Emerson almost capped his performance with the game-winning assist in the final minutes of regular time. Blasting the ball past a dumfounded Davinson Sanchez, Emerson tore into open space down the left wing and crossed a gliding ball towards Giroud in the center of the box. Giroud scuffed his header right of the post, ruining Chelsea’s chance at ending the game before penalties.
Sarri’s changes to the squad revealed the great potential possessed by his team. With Hazard and Kante (who was phenomenal) playing some of their best football, a certain focal point to the attack in Higuain, and an extra dimension of speed on the left flank in Emerson, Chelsea appear lethal.
Chelsea will look to carry this good form through a relatively easy schedule over the next couple of weeks that features matches against Sheffield Wednesday, Bournemouth, and Huddersfield. They will certainly need to be at their best when they come up against Manchester City in the Carabao Cup Final on February 10th.
2. Tottenham’s Woes Continue
Although Tottenham entered Stamford Bridge with an aggregate lead of 1-0, they were never considered favorites. The lethal attack of Alli, Son, and Kane that tore apart Chelsea in early December had been defanged. As a result of injury and international duty, Tottenham relied on Fernando Llorente and Lucas Moura to provide the goals.
Although Llorente did well to muscle his way onto a Danny Rose header to pull Spurs level on aggregate, he rarely troubled Chelsea’s defense.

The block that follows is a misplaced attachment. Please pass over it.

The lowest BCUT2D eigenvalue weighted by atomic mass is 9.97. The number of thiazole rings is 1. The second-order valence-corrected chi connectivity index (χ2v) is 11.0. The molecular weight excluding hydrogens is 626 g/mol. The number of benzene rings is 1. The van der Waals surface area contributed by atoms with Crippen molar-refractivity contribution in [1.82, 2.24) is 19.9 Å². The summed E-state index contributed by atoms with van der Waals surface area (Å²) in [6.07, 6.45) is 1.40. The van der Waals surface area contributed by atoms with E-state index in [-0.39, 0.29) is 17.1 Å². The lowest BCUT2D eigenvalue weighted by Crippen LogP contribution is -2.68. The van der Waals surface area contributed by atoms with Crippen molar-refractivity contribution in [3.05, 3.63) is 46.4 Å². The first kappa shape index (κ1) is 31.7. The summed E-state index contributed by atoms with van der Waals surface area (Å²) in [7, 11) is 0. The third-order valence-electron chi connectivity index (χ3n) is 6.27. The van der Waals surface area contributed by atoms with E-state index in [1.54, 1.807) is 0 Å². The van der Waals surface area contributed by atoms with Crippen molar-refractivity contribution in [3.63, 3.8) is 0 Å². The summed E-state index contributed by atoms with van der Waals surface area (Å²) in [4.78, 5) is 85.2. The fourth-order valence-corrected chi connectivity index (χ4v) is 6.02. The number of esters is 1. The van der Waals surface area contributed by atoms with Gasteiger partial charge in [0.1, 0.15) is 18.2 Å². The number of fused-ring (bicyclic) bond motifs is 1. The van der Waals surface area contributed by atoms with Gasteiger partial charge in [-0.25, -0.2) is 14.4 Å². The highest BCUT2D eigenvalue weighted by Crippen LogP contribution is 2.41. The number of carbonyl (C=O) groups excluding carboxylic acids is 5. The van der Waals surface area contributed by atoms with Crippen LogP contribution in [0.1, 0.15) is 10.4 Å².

Spurs had to settle for yet another exit from a cup that felt unfairly premature. For much of their domestic success in recent years, the Tottenham trophy cabinet remains empty. For a squad of players desperate to change the legacy of their club, a trophy from a competition as seemingly insignificant as the League Cup could do wonders for their confidence and spur them to more significant victories in the future.
Much of the blame lies in the boardroom as Daniel Levy remains hesitant to invest in the squad as he is busy fending off the increasing debt from their new stadium. Although their financial frugality is understandable, surely spending a little to add depth to the bench could remove the team’s fragile reliance on Harry Kane and Dele Alli.
Ultimately, Tottenham must decide their legacy for themselves. Whether they choose to take the bull by the horns, spend big, and become a genuine threat to the teams above them or they wallow away in debt with the certain transfers of their most prominent players on the horizon remains to be seen.
3. Pochettino’s Future Is In Doubt
Three weeks ago, Mauricio Pochettino was a favorite to take over as Manchester United’s manager at the end of the season. A string of 7 straight wins under Ole Gunnar Solskjaer and a dip in Tottenham's form has slowed the enthusiasm that followed Mourinho’s sacking.
Pochettinos fate now rests on his capability to win. There is no doubt that Pochettino makes teams better. He develops players and encourages a fast-paced, high-pressing style of football. But is he a winner?
Currently, Pochettino has a long way to go before he is spoken in the same sentences as Mourinho, Guardiola, and Ferguson – proven winners who always find a way to put trophy’s in the cabinet.
Following the loss to Chelsea, Pochettino backed the effort displayed by his weakened team: “We have three more competitions, still. We arrived in a semifinal and lost to Chelsea, one of the best teams in Europe. I can only feel proud of the performance and the way we competed.”
Credit to Pochettino for supporting his squad, but at what point does feeling “proud” to lose in the semi-final of the league cup to a Chelsea side that have looked dreadful in recent weeks stop being good enough.
With Tottenham out of the League Cup, having a long run to get to the FA Cup final, struggling to hold down 3rd place in the league, and facing a challenging set of games against Dortmund in the Champions league Tottenham’s chances at winning a trophy this season are looking sparse.
Essentially, if Tottenham and Pochettino want to be regarded in the upper echelon of European football, they must do the same thing: win.